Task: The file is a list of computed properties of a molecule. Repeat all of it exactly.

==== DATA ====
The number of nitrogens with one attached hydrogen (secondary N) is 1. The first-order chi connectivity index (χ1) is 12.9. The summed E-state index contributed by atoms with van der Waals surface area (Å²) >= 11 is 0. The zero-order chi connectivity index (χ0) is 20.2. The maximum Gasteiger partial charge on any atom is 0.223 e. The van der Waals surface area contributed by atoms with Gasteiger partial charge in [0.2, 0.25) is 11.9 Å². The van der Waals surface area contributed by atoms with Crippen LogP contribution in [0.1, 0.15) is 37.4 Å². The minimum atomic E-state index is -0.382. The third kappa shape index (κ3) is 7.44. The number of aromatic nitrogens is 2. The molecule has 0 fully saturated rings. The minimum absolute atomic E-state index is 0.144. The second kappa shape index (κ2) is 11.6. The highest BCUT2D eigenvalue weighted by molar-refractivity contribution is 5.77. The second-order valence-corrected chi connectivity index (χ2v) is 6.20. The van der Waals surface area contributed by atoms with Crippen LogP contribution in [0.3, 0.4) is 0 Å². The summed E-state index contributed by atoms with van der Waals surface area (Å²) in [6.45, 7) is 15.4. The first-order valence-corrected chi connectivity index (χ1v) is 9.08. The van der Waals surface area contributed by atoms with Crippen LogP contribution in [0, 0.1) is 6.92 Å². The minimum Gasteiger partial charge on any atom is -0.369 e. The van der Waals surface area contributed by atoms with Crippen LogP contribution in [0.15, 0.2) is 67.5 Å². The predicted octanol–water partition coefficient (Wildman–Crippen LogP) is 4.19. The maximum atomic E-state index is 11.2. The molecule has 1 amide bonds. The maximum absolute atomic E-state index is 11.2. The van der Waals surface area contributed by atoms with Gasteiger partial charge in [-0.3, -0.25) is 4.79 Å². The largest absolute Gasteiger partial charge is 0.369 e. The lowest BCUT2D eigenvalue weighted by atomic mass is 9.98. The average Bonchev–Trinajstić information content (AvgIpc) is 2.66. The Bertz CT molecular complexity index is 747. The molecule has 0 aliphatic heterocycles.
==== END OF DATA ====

The number of nitrogens with one attached hydrogen (secondary N) is 1. The first-order chi connectivity index (χ1) is 12.9. The summed E-state index contributed by atoms with van der Waals surface area (Å²) >= 11 is 0. The zero-order chi connectivity index (χ0) is 20.2. The maximum Gasteiger partial charge on any atom is 0.223 e. The van der Waals surface area contributed by atoms with Gasteiger partial charge in [0.2, 0.25) is 11.9 Å². The van der Waals surface area contributed by atoms with Crippen LogP contribution in [0.1, 0.15) is 37.4 Å². The minimum atomic E-state index is -0.382. The third kappa shape index (κ3) is 7.44. The number of aromatic nitrogens is 2. The molecule has 0 fully saturated rings. The minimum absolute atomic E-state index is 0.144. The second kappa shape index (κ2) is 11.6. The highest BCUT2D eigenvalue weighted by molar-refractivity contribution is 5.77. The second-order valence-corrected chi connectivity index (χ2v) is 6.20. The van der Waals surface area contributed by atoms with Crippen LogP contribution in [0.3, 0.4) is 0 Å². The summed E-state index contributed by atoms with van der Waals surface area (Å²) in [6.45, 7) is 15.4. The first-order valence-corrected chi connectivity index (χ1v) is 9.08. The van der Waals surface area contributed by atoms with Crippen LogP contribution in [0, 0.1) is 6.92 Å². The minimum Gasteiger partial charge on any atom is -0.369 e. The van der Waals surface area contributed by atoms with Crippen LogP contribution in [0.15, 0.2) is 67.5 Å². The predicted octanol–water partition coefficient (Wildman–Crippen LogP) is 4.19. The maximum atomic E-state index is 11.2. The molecule has 1 amide bonds. The maximum absolute atomic E-state index is 11.2. The van der Waals surface area contributed by atoms with Gasteiger partial charge in [-0.3, -0.25) is 4.79 Å². The largest absolute Gasteiger partial charge is 0.369 e. The lowest BCUT2D eigenvalue weighted by atomic mass is 9.98. The average Bonchev–Trinajstić information content (AvgIpc) is 2.66. The Bertz CT molecular complexity index is 747. The molecule has 0 aliphatic heterocycles.